Research led by scientists at Queen Mary University of London has provided new insights into why people often make unrealistic plans that are doomed to fail.
A peer-delivered program for managing diabetes and chronic pain was shown to be beneficial for rural adults in communities that might otherwise lack access to physician-led services.
For the first time, scientists have found a way to reveal the mechanics of the human body's 'steering wheel' -- the subtalar joint.
University of Kent research has found that moderate intensity exercise such as brisk walking, water aerobics or cycling can have the most beneficial effect on memory performance. These findings suggest that it is not necessary for people to carry out highly strenuous exercise to achieve observable improvements in long-term memory, as moderate exercise can have a more positive influence.
Radiation doses to the heart that occur during radiation therapy treatments for lung cancer, breast cancer and lymphoma can increase fatigue, cause difficulty breathing and lower capacity for physical activity in patients with cancer, according to research presented at the American College of Cardiology's Advancing the Cardiovascular Care of the Oncology Patient course. The course examines new science and best practices in assessing, diagnosing and treating the unique cardiovascular concerns of patients with cancer and/or those requiring survivorship care.
A large proportion of highly active men watch more television than their low-active peers do. In contrast, highly active women watch less television than low-active women do.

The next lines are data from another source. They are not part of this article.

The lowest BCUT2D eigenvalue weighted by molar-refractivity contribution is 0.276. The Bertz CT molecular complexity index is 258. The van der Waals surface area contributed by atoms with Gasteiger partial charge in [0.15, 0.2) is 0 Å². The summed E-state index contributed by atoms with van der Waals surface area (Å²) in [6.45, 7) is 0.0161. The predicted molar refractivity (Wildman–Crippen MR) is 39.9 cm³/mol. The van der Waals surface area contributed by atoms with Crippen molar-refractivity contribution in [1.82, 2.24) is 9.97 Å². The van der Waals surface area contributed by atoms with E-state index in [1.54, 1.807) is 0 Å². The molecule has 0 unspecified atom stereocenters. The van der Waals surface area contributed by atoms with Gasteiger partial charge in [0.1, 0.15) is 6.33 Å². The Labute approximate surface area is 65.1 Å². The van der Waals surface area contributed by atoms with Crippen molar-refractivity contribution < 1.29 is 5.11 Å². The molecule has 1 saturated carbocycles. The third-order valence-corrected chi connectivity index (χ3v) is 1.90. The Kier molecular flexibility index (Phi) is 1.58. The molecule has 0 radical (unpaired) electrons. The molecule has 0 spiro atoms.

Too much time sitting still -- sedentary behavior -- is linked to an increased risk of depressive symptoms in adolescents, finds a new UCL-led study published in The Lancet Psychiatry.
Michigan State University research found that those who are optimistic contribute to the health of their partners, staving off the risk factors leading to Alzheimer's disease, dementia and cognitive decline as they grow old together.
In a heart study of unprecedented scale, researchers evaluated the resting heart rate of more than 92,000 individuals for over 32 million days using de-identified data from wrist-worn devices. The scientists found that average resting heat rate varied widely between individuals, and less than 10 percent of the variability could be attributed to expected factors such as age, sex, body mass index or daily sleep duration.
Researchers from the Center for Weight, Eating and Lifestyle Science (WELL Center) at Drexel University found exercise to be a protective factor in a study where participants in a weight loss program, who were following a reduced-calorie diet, engaged in exercise in their real-world environments.